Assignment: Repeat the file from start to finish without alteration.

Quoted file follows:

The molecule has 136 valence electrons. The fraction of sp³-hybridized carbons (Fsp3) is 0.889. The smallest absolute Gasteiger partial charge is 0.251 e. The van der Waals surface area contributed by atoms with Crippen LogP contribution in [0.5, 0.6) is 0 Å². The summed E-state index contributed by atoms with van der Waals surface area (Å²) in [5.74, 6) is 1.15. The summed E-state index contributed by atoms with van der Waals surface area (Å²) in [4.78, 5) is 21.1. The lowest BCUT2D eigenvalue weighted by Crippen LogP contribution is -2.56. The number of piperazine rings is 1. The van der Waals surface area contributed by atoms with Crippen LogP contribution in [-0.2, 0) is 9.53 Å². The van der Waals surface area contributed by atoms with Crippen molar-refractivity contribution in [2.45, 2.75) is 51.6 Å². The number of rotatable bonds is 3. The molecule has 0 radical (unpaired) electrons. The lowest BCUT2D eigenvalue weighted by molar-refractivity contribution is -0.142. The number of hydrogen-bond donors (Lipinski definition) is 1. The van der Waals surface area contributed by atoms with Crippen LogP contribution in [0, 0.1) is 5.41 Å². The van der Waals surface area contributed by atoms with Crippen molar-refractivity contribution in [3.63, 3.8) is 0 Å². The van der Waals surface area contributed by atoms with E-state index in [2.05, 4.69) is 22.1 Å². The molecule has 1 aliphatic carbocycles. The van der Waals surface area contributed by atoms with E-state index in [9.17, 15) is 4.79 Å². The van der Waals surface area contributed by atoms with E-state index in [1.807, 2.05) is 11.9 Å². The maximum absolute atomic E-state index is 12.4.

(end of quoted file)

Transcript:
The molecule has 136 valence electrons. The fraction of sp³-hybridized carbons (Fsp3) is 0.889. The smallest absolute Gasteiger partial charge is 0.251 e. The van der Waals surface area contributed by atoms with Crippen LogP contribution in [0.5, 0.6) is 0 Å². The summed E-state index contributed by atoms with van der Waals surface area (Å²) in [5.74, 6) is 1.15. The summed E-state index contributed by atoms with van der Waals surface area (Å²) in [4.78, 5) is 21.1. The lowest BCUT2D eigenvalue weighted by Crippen LogP contribution is -2.56. The number of piperazine rings is 1. The van der Waals surface area contributed by atoms with Crippen LogP contribution in [-0.2, 0) is 9.53 Å². The van der Waals surface area contributed by atoms with Crippen molar-refractivity contribution in [2.45, 2.75) is 51.6 Å². The number of rotatable bonds is 3. The molecule has 0 radical (unpaired) electrons. The lowest BCUT2D eigenvalue weighted by molar-refractivity contribution is -0.142. The number of hydrogen-bond donors (Lipinski definition) is 1. The van der Waals surface area contributed by atoms with Crippen LogP contribution in [0, 0.1) is 5.41 Å². The van der Waals surface area contributed by atoms with Crippen molar-refractivity contribution in [3.63, 3.8) is 0 Å². The van der Waals surface area contributed by atoms with E-state index in [2.05, 4.69) is 22.1 Å². The molecule has 1 aliphatic carbocycles. The van der Waals surface area contributed by atoms with E-state index in [9.17, 15) is 4.79 Å². The van der Waals surface area contributed by atoms with E-state index in [1.807, 2.05) is 11.9 Å². The maximum absolute atomic E-state index is 12.4.